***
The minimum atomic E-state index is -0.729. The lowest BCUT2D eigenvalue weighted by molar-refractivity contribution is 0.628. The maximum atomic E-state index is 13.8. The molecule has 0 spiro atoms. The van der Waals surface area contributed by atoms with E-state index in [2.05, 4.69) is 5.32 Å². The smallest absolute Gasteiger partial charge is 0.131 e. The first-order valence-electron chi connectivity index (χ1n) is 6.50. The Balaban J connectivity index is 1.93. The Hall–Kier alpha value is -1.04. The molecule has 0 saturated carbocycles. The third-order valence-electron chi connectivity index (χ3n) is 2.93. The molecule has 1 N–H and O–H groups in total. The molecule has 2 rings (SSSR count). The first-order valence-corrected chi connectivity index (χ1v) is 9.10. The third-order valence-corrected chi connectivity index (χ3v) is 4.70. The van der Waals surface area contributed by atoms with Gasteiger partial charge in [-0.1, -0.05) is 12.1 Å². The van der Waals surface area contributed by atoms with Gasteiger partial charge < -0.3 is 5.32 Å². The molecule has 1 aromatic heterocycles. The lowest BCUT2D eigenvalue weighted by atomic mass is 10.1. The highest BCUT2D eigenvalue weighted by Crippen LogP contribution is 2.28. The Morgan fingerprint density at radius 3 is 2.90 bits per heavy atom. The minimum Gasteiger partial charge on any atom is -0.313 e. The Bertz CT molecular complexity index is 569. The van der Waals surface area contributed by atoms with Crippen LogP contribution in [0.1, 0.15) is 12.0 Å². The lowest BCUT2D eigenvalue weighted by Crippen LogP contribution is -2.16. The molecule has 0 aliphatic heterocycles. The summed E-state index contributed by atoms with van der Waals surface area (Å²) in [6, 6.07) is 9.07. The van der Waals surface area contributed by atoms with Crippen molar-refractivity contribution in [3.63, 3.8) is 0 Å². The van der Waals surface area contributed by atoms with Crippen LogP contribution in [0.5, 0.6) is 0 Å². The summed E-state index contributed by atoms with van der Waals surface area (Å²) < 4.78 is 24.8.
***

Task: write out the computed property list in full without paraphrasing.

The minimum atomic E-state index is -0.729. The lowest BCUT2D eigenvalue weighted by molar-refractivity contribution is 0.628. The maximum atomic E-state index is 13.8. The molecule has 0 spiro atoms. The van der Waals surface area contributed by atoms with E-state index in [2.05, 4.69) is 5.32 Å². The smallest absolute Gasteiger partial charge is 0.131 e. The first-order valence-electron chi connectivity index (χ1n) is 6.50. The Balaban J connectivity index is 1.93. The Hall–Kier alpha value is -1.04. The molecule has 0 saturated carbocycles. The third-order valence-electron chi connectivity index (χ3n) is 2.93. The molecule has 1 N–H and O–H groups in total. The molecule has 2 rings (SSSR count). The first-order valence-corrected chi connectivity index (χ1v) is 9.10. The third-order valence-corrected chi connectivity index (χ3v) is 4.70. The van der Waals surface area contributed by atoms with Gasteiger partial charge in [-0.1, -0.05) is 12.1 Å². The van der Waals surface area contributed by atoms with Gasteiger partial charge < -0.3 is 5.32 Å². The molecule has 1 aromatic heterocycles. The lowest BCUT2D eigenvalue weighted by atomic mass is 10.1. The highest BCUT2D eigenvalue weighted by Crippen LogP contribution is 2.28. The Morgan fingerprint density at radius 3 is 2.90 bits per heavy atom. The minimum Gasteiger partial charge on any atom is -0.313 e. The Bertz CT molecular complexity index is 569. The van der Waals surface area contributed by atoms with Crippen LogP contribution in [0.1, 0.15) is 12.0 Å². The lowest BCUT2D eigenvalue weighted by Crippen LogP contribution is -2.16. The molecule has 0 aliphatic heterocycles. The summed E-state index contributed by atoms with van der Waals surface area (Å²) in [6, 6.07) is 9.07. The van der Waals surface area contributed by atoms with Crippen molar-refractivity contribution in [3.63, 3.8) is 0 Å². The van der Waals surface area contributed by atoms with Crippen LogP contribution in [0.5, 0.6) is 0 Å². The summed E-state index contributed by atoms with van der Waals surface area (Å²) < 4.78 is 24.8.